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I met Amir when I first began
playing tournaments. He was a Southern California tournament professional, so I often ran into him. When I first started playing in
the Omaha tournaments, I had an incredible run. I made it to the final table my first two times, and down to two tables in another.
Amir started calling me "The Queen of Omaha." He then shortened my name to "Queen". I responded by giving him
the name "King".
The King was ranked the number one No Limit Holdem player in 2003, but it is actually his personality that makes him stand
out as a poker player to me. He was funny, charming, and personable. It was always a pleasure having him at my table. If he
happens to take my chips, I am at least laughing when he does it.
Amir spent a good deal of time poker tutoring actor Ben Affleck. Of course, I found that interesting. At the time, Ben had a
huge interest in poker, and lessons from Amir happened to be his birthday present. Amir got to fly out on a private plane to
give Ben his first lesson. He continued tutoring for awhile until
Annie Duke took over. In June 2004, Affleck won the $10,000
California State Poker Championship No Limit Hold'em tournament at the Commerce Casino, with its $356,000 first prize.
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When I asked Amir about his tournament success, he told me that he knows that he is not the best No Limit player in the world,
he knows that he is not the best Omaha player in the world, but he also knows that he is a great tournament player and that is
what separates him at the table. He said that he doesn't play to survive, but he plays to win. He doesn't want sixteenth or
thirteenth place, he wants first. Sometimes he gets knocked out early by having that mentality, but when it pays, it PAYS!!
During one of his interviews at the World Series, he stated, "I am not afraid to put my money out there and sometimes you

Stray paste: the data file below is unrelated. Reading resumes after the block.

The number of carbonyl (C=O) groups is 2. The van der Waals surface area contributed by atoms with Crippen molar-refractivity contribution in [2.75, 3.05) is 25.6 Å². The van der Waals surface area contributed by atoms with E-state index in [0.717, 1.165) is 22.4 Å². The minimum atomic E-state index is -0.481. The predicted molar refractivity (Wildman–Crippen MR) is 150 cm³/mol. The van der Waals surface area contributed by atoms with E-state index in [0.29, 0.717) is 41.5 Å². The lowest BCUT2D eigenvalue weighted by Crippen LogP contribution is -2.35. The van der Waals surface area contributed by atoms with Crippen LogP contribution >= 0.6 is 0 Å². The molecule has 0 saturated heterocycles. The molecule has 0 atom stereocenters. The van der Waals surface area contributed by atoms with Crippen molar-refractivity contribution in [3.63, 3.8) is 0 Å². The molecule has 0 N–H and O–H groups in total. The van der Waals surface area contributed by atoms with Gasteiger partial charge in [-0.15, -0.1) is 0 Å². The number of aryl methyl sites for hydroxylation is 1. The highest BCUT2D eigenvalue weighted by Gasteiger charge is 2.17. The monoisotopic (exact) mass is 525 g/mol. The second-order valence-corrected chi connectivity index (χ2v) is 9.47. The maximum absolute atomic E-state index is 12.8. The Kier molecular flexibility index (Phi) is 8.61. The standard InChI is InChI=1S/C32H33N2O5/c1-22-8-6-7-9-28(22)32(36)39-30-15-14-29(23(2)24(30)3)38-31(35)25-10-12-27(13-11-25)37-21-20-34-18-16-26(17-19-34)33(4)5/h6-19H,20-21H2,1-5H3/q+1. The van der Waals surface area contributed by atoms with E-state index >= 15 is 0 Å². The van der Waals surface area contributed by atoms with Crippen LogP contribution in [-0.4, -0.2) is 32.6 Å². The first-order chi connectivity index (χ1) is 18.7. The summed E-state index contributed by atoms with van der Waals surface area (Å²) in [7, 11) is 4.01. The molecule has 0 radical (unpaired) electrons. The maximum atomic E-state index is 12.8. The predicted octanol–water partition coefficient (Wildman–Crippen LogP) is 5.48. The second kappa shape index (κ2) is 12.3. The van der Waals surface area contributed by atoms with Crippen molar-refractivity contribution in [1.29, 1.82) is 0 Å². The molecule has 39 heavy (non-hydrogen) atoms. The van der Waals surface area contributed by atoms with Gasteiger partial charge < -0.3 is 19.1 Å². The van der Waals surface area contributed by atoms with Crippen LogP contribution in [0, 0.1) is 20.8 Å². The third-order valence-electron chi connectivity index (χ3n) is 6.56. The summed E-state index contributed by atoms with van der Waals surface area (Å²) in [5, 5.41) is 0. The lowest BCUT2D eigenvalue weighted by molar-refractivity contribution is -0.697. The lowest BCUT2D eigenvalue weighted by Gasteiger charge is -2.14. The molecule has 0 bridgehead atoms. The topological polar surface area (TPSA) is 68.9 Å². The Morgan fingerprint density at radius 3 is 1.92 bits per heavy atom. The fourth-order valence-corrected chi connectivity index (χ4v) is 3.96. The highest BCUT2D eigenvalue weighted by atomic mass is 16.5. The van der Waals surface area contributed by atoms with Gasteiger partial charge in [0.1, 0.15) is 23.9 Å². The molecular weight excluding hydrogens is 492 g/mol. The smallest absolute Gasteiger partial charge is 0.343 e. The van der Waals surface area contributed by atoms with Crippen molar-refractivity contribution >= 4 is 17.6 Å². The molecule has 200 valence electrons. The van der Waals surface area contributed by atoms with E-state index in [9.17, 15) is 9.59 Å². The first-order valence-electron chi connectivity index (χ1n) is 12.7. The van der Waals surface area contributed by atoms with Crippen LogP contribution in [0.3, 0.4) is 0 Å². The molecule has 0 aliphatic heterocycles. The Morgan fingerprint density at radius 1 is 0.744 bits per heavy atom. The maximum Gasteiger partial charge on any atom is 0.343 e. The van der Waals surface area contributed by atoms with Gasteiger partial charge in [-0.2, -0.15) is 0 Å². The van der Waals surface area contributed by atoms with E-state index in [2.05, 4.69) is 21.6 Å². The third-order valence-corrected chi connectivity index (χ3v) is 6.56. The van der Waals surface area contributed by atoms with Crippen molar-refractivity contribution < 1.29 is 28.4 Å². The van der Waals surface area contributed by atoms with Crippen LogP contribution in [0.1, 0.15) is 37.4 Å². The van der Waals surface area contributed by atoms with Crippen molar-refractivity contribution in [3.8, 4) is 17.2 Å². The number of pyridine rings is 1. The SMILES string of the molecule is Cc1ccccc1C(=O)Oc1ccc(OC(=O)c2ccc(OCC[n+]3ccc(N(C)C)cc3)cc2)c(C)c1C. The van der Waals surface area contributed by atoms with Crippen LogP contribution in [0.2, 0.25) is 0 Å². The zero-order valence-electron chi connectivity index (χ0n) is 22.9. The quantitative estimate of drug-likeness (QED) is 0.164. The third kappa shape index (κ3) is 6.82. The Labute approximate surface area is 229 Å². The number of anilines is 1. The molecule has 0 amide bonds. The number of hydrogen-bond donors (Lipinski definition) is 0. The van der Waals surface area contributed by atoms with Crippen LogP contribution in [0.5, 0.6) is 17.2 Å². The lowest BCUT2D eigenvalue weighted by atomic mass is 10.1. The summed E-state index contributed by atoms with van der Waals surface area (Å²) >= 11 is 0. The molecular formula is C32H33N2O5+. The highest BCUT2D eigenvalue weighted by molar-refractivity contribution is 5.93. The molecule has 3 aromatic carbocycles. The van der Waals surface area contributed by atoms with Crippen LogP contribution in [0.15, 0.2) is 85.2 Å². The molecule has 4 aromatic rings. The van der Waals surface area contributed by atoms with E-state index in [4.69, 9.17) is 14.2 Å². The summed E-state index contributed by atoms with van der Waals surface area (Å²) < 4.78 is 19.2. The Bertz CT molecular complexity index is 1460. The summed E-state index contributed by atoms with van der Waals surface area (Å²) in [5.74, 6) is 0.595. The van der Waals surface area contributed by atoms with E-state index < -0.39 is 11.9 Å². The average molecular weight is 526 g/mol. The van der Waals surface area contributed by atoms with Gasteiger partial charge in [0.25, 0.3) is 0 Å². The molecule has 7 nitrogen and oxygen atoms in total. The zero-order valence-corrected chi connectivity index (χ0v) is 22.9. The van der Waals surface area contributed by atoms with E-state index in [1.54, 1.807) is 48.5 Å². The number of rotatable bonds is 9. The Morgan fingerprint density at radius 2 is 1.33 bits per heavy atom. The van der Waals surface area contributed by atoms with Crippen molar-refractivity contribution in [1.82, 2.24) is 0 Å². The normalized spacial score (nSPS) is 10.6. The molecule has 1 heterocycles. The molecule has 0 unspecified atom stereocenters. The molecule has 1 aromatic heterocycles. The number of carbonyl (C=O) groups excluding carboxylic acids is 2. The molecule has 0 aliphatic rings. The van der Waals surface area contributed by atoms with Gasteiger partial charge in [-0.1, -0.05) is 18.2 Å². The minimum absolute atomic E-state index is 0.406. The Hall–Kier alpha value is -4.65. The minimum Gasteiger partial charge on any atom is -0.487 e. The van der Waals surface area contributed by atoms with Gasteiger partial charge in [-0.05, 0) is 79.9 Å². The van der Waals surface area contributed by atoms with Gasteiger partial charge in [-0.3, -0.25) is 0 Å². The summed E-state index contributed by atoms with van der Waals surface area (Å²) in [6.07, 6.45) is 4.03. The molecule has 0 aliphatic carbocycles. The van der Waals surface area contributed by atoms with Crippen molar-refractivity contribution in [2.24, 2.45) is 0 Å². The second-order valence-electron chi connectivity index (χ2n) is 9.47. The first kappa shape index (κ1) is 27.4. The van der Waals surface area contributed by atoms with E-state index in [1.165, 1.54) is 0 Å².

just need to let these players know who is the boss. You wanna mess with me, it's going to cost you. Sometimes you have to be
willing to die in order to live in these tournaments. That is basically it."
At the 2003
World Series of Poker Championship Event, Amir looked like he had a legitimate shot at winning. He ended up finishing in
sixth place and some people think it was because he fell apart at the end. I don't necessarily agree. Knowing Amir and his
playing style, the move he made toward the end of the tournament is the kind of play that works for him. He said that he
still thinks he made the right decision. He put Sammy on a weak hand. If Sammy hadn't had the Ace, the move would have
worked. Amir would have been in a great position to win the whole thing.
His unpredictable style made it very difficult for players to read him easily. The bottom line is, he got results... sixth
place in the main event at the World Series of Poker after winning his first World Series of Poker Bracelets in the $1500
buy-in event where he beat out 531 opponents.
He was No Limit Texas Hold'em Player of the Year in 2001. He finished in second place in the 2003 tournament player of the
year race, a few points behind Men the Master Nguyen. Unfortunately
for Amir the year wasn't a few days longer... since he won the Limit Holdem event at Hollywood Park on January 3, 2004.
Amir passed away in January 2010. I will miss him.